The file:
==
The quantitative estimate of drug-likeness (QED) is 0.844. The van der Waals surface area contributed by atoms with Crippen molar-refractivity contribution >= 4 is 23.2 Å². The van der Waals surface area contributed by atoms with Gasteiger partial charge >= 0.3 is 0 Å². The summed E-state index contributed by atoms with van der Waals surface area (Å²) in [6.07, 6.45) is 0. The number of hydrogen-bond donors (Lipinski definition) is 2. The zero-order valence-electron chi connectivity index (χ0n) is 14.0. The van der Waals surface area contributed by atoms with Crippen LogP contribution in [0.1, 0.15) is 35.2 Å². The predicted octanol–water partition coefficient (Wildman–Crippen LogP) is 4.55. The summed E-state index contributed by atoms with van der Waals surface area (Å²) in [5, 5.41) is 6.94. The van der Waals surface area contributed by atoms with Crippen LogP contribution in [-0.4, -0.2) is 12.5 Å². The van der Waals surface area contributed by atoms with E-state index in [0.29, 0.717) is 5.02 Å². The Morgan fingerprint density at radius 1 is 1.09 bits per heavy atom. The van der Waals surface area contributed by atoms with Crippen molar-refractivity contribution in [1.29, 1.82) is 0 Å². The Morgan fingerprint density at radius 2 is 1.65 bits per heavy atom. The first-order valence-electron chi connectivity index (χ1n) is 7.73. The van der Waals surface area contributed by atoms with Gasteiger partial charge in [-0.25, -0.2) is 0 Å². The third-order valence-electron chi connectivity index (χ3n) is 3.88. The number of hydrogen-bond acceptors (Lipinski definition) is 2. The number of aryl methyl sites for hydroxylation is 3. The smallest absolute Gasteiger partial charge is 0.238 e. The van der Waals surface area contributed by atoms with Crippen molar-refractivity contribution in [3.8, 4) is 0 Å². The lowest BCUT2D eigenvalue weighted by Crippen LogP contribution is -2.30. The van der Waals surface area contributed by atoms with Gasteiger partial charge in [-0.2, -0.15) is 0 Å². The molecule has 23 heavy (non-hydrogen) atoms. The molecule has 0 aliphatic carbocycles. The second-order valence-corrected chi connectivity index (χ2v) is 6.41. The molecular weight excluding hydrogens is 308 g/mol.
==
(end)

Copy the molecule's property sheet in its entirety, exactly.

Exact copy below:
The quantitative estimate of drug-likeness (QED) is 0.844. The van der Waals surface area contributed by atoms with Crippen molar-refractivity contribution >= 4 is 23.2 Å². The van der Waals surface area contributed by atoms with Gasteiger partial charge >= 0.3 is 0 Å². The summed E-state index contributed by atoms with van der Waals surface area (Å²) in [6.07, 6.45) is 0. The number of hydrogen-bond donors (Lipinski definition) is 2. The zero-order valence-electron chi connectivity index (χ0n) is 14.0. The van der Waals surface area contributed by atoms with Crippen LogP contribution in [0.1, 0.15) is 35.2 Å². The predicted octanol–water partition coefficient (Wildman–Crippen LogP) is 4.55. The summed E-state index contributed by atoms with van der Waals surface area (Å²) in [5, 5.41) is 6.94. The van der Waals surface area contributed by atoms with Crippen LogP contribution in [-0.4, -0.2) is 12.5 Å². The van der Waals surface area contributed by atoms with E-state index in [0.29, 0.717) is 5.02 Å². The Morgan fingerprint density at radius 1 is 1.09 bits per heavy atom. The van der Waals surface area contributed by atoms with Crippen molar-refractivity contribution in [1.29, 1.82) is 0 Å². The Morgan fingerprint density at radius 2 is 1.65 bits per heavy atom. The first-order valence-electron chi connectivity index (χ1n) is 7.73. The van der Waals surface area contributed by atoms with Gasteiger partial charge in [-0.25, -0.2) is 0 Å². The third-order valence-electron chi connectivity index (χ3n) is 3.88. The number of hydrogen-bond acceptors (Lipinski definition) is 2. The number of aryl methyl sites for hydroxylation is 3. The smallest absolute Gasteiger partial charge is 0.238 e. The van der Waals surface area contributed by atoms with Crippen molar-refractivity contribution in [3.8, 4) is 0 Å². The lowest BCUT2D eigenvalue weighted by Crippen LogP contribution is -2.30. The van der Waals surface area contributed by atoms with Gasteiger partial charge in [-0.2, -0.15) is 0 Å². The molecule has 23 heavy (non-hydrogen) atoms. The molecule has 0 aliphatic carbocycles. The second-order valence-corrected chi connectivity index (χ2v) is 6.41. The molecular weight excluding hydrogens is 308 g/mol.